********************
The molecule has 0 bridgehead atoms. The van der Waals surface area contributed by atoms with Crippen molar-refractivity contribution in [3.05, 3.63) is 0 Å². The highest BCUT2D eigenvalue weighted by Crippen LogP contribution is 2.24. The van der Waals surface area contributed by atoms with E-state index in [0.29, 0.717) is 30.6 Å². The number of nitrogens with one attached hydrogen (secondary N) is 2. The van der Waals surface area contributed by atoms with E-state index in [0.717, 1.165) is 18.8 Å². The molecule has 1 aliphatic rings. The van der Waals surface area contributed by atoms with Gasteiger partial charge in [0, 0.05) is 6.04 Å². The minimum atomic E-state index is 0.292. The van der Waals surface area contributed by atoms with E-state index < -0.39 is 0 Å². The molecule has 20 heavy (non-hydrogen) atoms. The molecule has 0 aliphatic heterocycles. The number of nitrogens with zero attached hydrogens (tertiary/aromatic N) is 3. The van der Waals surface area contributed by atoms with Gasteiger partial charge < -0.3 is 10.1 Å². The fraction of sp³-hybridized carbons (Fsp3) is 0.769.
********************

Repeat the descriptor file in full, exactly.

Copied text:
The molecule has 0 bridgehead atoms. The van der Waals surface area contributed by atoms with Crippen molar-refractivity contribution in [3.05, 3.63) is 0 Å². The highest BCUT2D eigenvalue weighted by Crippen LogP contribution is 2.24. The van der Waals surface area contributed by atoms with E-state index in [0.29, 0.717) is 30.6 Å². The number of nitrogens with one attached hydrogen (secondary N) is 2. The van der Waals surface area contributed by atoms with E-state index in [0.717, 1.165) is 18.8 Å². The molecule has 1 aliphatic rings. The van der Waals surface area contributed by atoms with Gasteiger partial charge in [0, 0.05) is 6.04 Å². The minimum atomic E-state index is 0.292. The van der Waals surface area contributed by atoms with E-state index < -0.39 is 0 Å². The molecule has 20 heavy (non-hydrogen) atoms. The molecule has 0 aliphatic heterocycles. The number of nitrogens with zero attached hydrogens (tertiary/aromatic N) is 3. The van der Waals surface area contributed by atoms with Gasteiger partial charge < -0.3 is 10.1 Å². The fraction of sp³-hybridized carbons (Fsp3) is 0.769.